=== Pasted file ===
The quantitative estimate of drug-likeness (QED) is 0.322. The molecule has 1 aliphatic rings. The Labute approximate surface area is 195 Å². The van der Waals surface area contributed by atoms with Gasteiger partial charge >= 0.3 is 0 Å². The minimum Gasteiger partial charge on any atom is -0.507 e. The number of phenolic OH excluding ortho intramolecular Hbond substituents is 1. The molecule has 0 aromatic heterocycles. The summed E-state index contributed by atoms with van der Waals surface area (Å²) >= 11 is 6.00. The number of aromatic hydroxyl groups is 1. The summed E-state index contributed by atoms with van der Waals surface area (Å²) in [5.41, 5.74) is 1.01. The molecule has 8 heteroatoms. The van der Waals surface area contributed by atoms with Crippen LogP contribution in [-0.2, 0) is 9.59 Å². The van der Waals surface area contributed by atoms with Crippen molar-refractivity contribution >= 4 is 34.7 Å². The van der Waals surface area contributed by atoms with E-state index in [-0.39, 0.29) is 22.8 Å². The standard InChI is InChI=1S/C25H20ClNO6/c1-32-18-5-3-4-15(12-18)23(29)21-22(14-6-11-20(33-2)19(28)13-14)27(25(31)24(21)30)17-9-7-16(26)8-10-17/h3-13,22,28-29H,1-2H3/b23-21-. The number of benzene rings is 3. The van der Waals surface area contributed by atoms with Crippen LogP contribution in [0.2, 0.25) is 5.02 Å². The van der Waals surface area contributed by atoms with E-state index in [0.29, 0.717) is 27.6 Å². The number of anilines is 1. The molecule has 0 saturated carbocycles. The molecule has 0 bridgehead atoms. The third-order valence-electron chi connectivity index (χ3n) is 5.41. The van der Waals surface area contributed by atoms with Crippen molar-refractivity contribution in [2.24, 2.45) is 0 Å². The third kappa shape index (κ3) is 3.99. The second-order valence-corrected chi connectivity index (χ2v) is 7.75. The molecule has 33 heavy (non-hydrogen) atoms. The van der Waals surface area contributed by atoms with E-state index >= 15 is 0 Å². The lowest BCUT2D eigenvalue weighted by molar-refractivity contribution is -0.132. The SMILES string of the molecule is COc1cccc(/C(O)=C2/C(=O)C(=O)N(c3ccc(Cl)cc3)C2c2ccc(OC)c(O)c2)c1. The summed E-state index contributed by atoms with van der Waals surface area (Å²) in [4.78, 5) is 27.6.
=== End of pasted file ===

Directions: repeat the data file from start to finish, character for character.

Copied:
The quantitative estimate of drug-likeness (QED) is 0.322. The molecule has 1 aliphatic rings. The Labute approximate surface area is 195 Å². The van der Waals surface area contributed by atoms with Gasteiger partial charge >= 0.3 is 0 Å². The minimum Gasteiger partial charge on any atom is -0.507 e. The number of phenolic OH excluding ortho intramolecular Hbond substituents is 1. The molecule has 0 aromatic heterocycles. The summed E-state index contributed by atoms with van der Waals surface area (Å²) >= 11 is 6.00. The number of aromatic hydroxyl groups is 1. The summed E-state index contributed by atoms with van der Waals surface area (Å²) in [5.41, 5.74) is 1.01. The molecule has 8 heteroatoms. The van der Waals surface area contributed by atoms with Crippen LogP contribution in [-0.2, 0) is 9.59 Å². The van der Waals surface area contributed by atoms with Crippen molar-refractivity contribution >= 4 is 34.7 Å². The van der Waals surface area contributed by atoms with E-state index in [-0.39, 0.29) is 22.8 Å². The standard InChI is InChI=1S/C25H20ClNO6/c1-32-18-5-3-4-15(12-18)23(29)21-22(14-6-11-20(33-2)19(28)13-14)27(25(31)24(21)30)17-9-7-16(26)8-10-17/h3-13,22,28-29H,1-2H3/b23-21-. The number of benzene rings is 3. The van der Waals surface area contributed by atoms with Crippen LogP contribution in [0.2, 0.25) is 5.02 Å². The van der Waals surface area contributed by atoms with E-state index in [0.29, 0.717) is 27.6 Å². The number of anilines is 1. The molecule has 0 saturated carbocycles. The molecule has 0 bridgehead atoms. The third-order valence-electron chi connectivity index (χ3n) is 5.41. The van der Waals surface area contributed by atoms with Crippen molar-refractivity contribution in [2.24, 2.45) is 0 Å². The third kappa shape index (κ3) is 3.99. The second-order valence-corrected chi connectivity index (χ2v) is 7.75. The molecule has 33 heavy (non-hydrogen) atoms. The van der Waals surface area contributed by atoms with E-state index >= 15 is 0 Å². The lowest BCUT2D eigenvalue weighted by molar-refractivity contribution is -0.132. The SMILES string of the molecule is COc1cccc(/C(O)=C2/C(=O)C(=O)N(c3ccc(Cl)cc3)C2c2ccc(OC)c(O)c2)c1. The summed E-state index contributed by atoms with van der Waals surface area (Å²) in [4.78, 5) is 27.6.